TV was low-tech. Private inventors were working on improvements.
And he hadn't taken a new photo since leaving Germany.
What the what? These days, when this kind of thing happens, it can usually be chalked up to a set designer's intern who played it loose with a Google image search, but this was 1971. They had to walk all the way to the ... photo library, we guess? It's safe to assume they knew exactly what they were doing.
According to the film's director, Mel Stuart, the photo was a joke that fell flat, presumably because they (slightly) overestimated the number of children in the audience who possessed an encyclopedic knowledge of obscure World War II villains.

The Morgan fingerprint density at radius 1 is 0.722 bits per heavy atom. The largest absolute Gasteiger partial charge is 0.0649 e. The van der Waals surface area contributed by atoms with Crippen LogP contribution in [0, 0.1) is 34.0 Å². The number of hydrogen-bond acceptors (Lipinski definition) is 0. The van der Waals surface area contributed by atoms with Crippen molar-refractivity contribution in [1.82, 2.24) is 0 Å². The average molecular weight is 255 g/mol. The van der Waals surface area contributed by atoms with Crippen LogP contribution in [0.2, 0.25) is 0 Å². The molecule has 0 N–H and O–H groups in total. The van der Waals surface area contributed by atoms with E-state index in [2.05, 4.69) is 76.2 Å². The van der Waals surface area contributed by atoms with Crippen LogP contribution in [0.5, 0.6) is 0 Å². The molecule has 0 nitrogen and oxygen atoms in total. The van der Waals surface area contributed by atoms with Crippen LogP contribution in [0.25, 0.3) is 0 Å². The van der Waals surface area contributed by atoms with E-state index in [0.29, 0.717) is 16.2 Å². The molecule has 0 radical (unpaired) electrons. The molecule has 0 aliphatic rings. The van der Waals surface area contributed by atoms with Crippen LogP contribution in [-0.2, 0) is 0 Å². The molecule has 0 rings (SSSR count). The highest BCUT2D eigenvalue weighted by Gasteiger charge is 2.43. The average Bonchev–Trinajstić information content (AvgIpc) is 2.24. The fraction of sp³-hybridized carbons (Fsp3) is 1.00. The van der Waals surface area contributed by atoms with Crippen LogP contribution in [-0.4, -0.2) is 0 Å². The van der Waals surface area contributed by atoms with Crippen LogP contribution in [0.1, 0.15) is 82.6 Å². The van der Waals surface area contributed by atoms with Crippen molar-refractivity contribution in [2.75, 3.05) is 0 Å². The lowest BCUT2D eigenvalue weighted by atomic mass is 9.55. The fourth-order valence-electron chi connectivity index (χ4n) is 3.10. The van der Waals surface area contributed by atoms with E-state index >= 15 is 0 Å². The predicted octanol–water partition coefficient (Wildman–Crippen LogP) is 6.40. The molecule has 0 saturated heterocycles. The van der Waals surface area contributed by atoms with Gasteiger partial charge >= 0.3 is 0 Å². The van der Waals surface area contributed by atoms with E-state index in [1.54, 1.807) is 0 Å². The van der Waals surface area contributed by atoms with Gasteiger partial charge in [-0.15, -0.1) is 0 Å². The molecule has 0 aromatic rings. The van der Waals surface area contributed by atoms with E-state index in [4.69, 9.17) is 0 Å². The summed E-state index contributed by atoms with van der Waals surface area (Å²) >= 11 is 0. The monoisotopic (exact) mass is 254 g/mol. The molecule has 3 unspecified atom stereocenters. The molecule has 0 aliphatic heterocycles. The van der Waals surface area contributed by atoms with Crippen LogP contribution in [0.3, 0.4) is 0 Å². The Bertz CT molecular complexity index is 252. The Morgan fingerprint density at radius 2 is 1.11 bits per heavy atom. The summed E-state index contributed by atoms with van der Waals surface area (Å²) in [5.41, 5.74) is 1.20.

And an encyclopedic knowledge of dick slang ... but that's a whole other story.
Bormann was killed by the Red Army as he tried to flee Berlin, but there was a rumor that he actually escaped and fled to Paraguay, hence the reference about him winning the ticket in South America. Stuart went on to elaborate on the failure of such an obvious knee-slapper: "25 years after World War II, very few people knew or cared who Martin Bormann was, so the scene was never as successful as I had hoped."